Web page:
FREDERIC I. WINSLOW DEAD
Treasurer of New England Water Works Association Passes Away—Well Known Water Works Engineer—A Writer on Water Works Subjects
FREDERIC I. WINSLOW, treasurer of the New England Water Works Association, and division engineer, Metropolitan District Commission, passed away on Thursday, February 21. Mr. Winslow was elected treasurer of the association in 1922, when Lewis M. Bancroft, who had held the position for twenty-two years, declined to run for reelection.
Mr. Winslow, after finishing his regular school education, studied two extra years in high school and four years at a school of mechanical designing, besides which he had three private tutors. He entered the city engineer’s office of Boston in 1883, rising from rodman to assistant engineer in charge of about one-half of Boston’s water works. In 1911, when the public works department was organized, he was made engineer on all construction on the water works. In 1916, the then mayor made whole sale removals, without any reason being given, among whom was Mr. Winslow.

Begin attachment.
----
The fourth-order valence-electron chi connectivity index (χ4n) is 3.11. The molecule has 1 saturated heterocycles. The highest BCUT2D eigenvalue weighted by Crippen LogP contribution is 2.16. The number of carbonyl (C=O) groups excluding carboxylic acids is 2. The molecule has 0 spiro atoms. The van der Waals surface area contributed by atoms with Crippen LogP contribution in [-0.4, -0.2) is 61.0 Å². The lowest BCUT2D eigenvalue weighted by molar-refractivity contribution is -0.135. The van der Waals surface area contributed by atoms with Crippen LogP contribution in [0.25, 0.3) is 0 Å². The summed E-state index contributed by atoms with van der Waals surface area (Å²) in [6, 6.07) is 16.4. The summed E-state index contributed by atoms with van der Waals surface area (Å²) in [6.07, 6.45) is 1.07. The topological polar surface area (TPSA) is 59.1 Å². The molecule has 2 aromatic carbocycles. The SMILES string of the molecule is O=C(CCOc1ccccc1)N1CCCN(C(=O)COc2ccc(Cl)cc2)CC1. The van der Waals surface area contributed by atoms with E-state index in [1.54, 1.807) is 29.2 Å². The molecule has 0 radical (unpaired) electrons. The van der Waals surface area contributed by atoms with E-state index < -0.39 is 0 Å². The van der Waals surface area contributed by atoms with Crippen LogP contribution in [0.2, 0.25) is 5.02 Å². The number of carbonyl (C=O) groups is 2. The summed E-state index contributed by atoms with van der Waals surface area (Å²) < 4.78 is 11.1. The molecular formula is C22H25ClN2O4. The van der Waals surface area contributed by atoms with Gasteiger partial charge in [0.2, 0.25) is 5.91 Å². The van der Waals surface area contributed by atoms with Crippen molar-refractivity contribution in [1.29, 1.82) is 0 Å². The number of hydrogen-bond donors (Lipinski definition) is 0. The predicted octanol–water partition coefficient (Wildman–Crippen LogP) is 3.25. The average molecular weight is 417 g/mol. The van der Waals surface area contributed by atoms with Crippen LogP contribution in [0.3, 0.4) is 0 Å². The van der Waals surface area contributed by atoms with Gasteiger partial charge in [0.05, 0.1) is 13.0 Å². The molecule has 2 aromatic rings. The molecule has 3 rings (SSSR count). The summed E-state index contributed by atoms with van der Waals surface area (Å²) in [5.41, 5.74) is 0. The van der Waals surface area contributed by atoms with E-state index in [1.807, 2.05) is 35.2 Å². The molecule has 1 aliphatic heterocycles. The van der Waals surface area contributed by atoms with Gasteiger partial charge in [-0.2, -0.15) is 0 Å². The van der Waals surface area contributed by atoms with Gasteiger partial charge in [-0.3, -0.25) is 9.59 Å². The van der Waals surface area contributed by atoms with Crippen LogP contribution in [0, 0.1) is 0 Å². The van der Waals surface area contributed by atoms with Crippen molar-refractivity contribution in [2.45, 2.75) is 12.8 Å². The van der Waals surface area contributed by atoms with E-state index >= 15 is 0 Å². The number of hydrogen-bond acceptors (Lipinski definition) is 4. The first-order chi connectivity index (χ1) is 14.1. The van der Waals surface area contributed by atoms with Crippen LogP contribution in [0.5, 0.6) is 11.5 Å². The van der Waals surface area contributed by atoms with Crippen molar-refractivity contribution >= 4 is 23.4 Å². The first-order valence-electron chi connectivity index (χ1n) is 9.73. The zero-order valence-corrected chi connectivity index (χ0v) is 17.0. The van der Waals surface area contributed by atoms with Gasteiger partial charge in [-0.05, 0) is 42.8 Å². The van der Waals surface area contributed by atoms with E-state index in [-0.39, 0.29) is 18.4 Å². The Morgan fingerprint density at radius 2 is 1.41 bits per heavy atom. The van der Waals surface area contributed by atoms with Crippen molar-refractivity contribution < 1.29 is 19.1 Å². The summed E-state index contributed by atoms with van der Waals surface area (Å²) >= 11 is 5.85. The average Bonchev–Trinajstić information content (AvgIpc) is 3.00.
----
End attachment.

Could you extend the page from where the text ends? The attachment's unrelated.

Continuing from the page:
Mr. Winslow, however, returned to the employ of the city of Boston later on in the street department, leaving the service again in 1918 to become United States supervising engineer in charge of the office of the Squantum Destroyer Plant. In 1919 he was appointed division engineer of the Sudbury department of the Metropolitan District Commission. While holding this position he built two tunnels by the use of compressed air and also the Deer Island Reservoir.
Mr. Winslow was librarian of the Boston Society of Civil Engineers for seven years and was a frequent contributor to the columns of FIRE AND WATER ENGINEERING.